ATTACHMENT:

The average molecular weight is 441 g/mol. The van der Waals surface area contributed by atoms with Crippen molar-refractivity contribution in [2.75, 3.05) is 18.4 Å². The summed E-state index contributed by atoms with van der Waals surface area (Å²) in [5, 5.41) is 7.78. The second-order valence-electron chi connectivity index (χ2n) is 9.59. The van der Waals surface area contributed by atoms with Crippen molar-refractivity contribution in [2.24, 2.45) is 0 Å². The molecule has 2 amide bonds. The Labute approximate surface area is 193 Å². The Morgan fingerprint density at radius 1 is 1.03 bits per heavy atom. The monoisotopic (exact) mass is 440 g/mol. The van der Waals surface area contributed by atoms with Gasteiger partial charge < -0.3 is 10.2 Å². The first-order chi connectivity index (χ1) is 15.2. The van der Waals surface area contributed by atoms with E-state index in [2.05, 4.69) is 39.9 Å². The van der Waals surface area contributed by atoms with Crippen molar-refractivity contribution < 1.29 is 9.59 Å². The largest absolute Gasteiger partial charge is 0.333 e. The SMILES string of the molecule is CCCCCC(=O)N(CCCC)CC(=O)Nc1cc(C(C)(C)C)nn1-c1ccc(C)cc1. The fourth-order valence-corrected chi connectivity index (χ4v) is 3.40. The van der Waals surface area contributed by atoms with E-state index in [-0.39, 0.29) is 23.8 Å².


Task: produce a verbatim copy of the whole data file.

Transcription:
The average molecular weight is 441 g/mol. The van der Waals surface area contributed by atoms with Crippen molar-refractivity contribution in [2.75, 3.05) is 18.4 Å². The summed E-state index contributed by atoms with van der Waals surface area (Å²) in [5, 5.41) is 7.78. The second-order valence-electron chi connectivity index (χ2n) is 9.59. The van der Waals surface area contributed by atoms with Crippen molar-refractivity contribution in [2.24, 2.45) is 0 Å². The molecule has 2 amide bonds. The Labute approximate surface area is 193 Å². The Morgan fingerprint density at radius 1 is 1.03 bits per heavy atom. The monoisotopic (exact) mass is 440 g/mol. The van der Waals surface area contributed by atoms with Gasteiger partial charge < -0.3 is 10.2 Å². The first-order chi connectivity index (χ1) is 15.2. The van der Waals surface area contributed by atoms with E-state index in [2.05, 4.69) is 39.9 Å². The van der Waals surface area contributed by atoms with Crippen molar-refractivity contribution < 1.29 is 9.59 Å². The largest absolute Gasteiger partial charge is 0.333 e. The SMILES string of the molecule is CCCCCC(=O)N(CCCC)CC(=O)Nc1cc(C(C)(C)C)nn1-c1ccc(C)cc1. The fourth-order valence-corrected chi connectivity index (χ4v) is 3.40. The van der Waals surface area contributed by atoms with E-state index in [-0.39, 0.29) is 23.8 Å².